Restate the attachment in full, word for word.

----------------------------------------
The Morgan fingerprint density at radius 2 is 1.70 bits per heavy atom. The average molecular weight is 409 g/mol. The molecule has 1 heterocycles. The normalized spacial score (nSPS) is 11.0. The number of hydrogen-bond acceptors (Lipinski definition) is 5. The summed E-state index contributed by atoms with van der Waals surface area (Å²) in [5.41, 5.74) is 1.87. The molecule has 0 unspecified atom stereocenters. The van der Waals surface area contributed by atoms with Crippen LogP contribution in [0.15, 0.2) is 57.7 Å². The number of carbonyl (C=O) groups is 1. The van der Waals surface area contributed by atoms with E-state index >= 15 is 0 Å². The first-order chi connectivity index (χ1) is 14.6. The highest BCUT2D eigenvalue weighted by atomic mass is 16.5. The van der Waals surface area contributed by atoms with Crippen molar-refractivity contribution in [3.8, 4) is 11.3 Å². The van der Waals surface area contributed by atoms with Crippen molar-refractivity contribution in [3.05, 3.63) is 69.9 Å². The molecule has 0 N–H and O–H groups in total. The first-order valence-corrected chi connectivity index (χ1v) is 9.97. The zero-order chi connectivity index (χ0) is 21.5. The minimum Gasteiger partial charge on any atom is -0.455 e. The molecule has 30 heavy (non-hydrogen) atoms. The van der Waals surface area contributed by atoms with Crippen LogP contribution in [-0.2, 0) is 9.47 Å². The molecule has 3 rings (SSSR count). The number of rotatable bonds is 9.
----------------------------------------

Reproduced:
The Morgan fingerprint density at radius 2 is 1.70 bits per heavy atom. The average molecular weight is 409 g/mol. The molecule has 1 heterocycles. The normalized spacial score (nSPS) is 11.0. The number of hydrogen-bond acceptors (Lipinski definition) is 5. The summed E-state index contributed by atoms with van der Waals surface area (Å²) in [5.41, 5.74) is 1.87. The molecule has 0 unspecified atom stereocenters. The van der Waals surface area contributed by atoms with Crippen LogP contribution in [0.15, 0.2) is 57.7 Å². The number of carbonyl (C=O) groups is 1. The van der Waals surface area contributed by atoms with E-state index >= 15 is 0 Å². The first-order chi connectivity index (χ1) is 14.6. The highest BCUT2D eigenvalue weighted by atomic mass is 16.5. The van der Waals surface area contributed by atoms with Crippen molar-refractivity contribution in [3.8, 4) is 11.3 Å². The van der Waals surface area contributed by atoms with Crippen molar-refractivity contribution in [3.05, 3.63) is 69.9 Å². The molecule has 0 N–H and O–H groups in total. The first-order valence-corrected chi connectivity index (χ1v) is 9.97. The zero-order chi connectivity index (χ0) is 21.5. The minimum Gasteiger partial charge on any atom is -0.455 e. The molecule has 30 heavy (non-hydrogen) atoms. The van der Waals surface area contributed by atoms with Crippen LogP contribution in [-0.2, 0) is 9.47 Å². The molecule has 3 rings (SSSR count). The number of rotatable bonds is 9.